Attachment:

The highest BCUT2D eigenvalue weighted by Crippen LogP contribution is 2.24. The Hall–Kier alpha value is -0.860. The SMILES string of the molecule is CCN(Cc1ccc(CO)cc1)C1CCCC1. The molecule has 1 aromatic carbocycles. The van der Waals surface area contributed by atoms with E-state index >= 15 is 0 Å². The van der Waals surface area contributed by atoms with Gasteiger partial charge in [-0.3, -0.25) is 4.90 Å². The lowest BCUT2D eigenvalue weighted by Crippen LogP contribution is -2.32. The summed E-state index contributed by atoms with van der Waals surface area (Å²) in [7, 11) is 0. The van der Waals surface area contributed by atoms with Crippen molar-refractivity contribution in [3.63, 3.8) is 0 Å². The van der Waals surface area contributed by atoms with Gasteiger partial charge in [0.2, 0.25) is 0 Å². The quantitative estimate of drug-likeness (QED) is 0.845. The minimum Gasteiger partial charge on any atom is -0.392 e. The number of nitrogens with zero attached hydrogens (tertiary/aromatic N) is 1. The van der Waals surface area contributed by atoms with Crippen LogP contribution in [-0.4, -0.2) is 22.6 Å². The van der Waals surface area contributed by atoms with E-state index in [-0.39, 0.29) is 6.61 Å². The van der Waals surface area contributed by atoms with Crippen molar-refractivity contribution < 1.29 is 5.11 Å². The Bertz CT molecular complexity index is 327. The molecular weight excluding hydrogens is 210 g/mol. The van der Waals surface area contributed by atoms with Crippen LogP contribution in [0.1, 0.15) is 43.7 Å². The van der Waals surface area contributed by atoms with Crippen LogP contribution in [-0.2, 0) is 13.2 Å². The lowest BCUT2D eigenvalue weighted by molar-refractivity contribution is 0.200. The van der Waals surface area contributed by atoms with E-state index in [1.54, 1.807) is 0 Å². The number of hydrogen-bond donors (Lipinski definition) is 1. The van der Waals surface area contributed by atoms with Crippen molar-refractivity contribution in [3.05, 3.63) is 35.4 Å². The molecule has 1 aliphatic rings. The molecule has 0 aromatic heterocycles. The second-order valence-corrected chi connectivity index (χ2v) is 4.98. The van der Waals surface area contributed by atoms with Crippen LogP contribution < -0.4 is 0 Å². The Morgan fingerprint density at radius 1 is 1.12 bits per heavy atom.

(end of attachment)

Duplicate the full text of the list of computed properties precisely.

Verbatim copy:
The highest BCUT2D eigenvalue weighted by Crippen LogP contribution is 2.24. The Hall–Kier alpha value is -0.860. The SMILES string of the molecule is CCN(Cc1ccc(CO)cc1)C1CCCC1. The molecule has 1 aromatic carbocycles. The van der Waals surface area contributed by atoms with E-state index >= 15 is 0 Å². The van der Waals surface area contributed by atoms with Gasteiger partial charge in [-0.3, -0.25) is 4.90 Å². The lowest BCUT2D eigenvalue weighted by Crippen LogP contribution is -2.32. The summed E-state index contributed by atoms with van der Waals surface area (Å²) in [7, 11) is 0. The van der Waals surface area contributed by atoms with Crippen molar-refractivity contribution in [3.63, 3.8) is 0 Å². The van der Waals surface area contributed by atoms with Gasteiger partial charge in [0.2, 0.25) is 0 Å². The quantitative estimate of drug-likeness (QED) is 0.845. The minimum Gasteiger partial charge on any atom is -0.392 e. The number of nitrogens with zero attached hydrogens (tertiary/aromatic N) is 1. The van der Waals surface area contributed by atoms with Crippen LogP contribution in [-0.4, -0.2) is 22.6 Å². The van der Waals surface area contributed by atoms with E-state index in [-0.39, 0.29) is 6.61 Å². The van der Waals surface area contributed by atoms with Crippen molar-refractivity contribution < 1.29 is 5.11 Å². The Bertz CT molecular complexity index is 327. The molecular weight excluding hydrogens is 210 g/mol. The van der Waals surface area contributed by atoms with Crippen LogP contribution in [0.1, 0.15) is 43.7 Å². The van der Waals surface area contributed by atoms with Crippen LogP contribution in [-0.2, 0) is 13.2 Å². The lowest BCUT2D eigenvalue weighted by molar-refractivity contribution is 0.200. The van der Waals surface area contributed by atoms with E-state index in [1.54, 1.807) is 0 Å². The number of hydrogen-bond donors (Lipinski definition) is 1. The van der Waals surface area contributed by atoms with Crippen molar-refractivity contribution in [3.05, 3.63) is 35.4 Å². The molecule has 1 aliphatic rings. The molecule has 0 aromatic heterocycles. The second-order valence-corrected chi connectivity index (χ2v) is 4.98. The van der Waals surface area contributed by atoms with Crippen LogP contribution < -0.4 is 0 Å². The Morgan fingerprint density at radius 1 is 1.12 bits per heavy atom.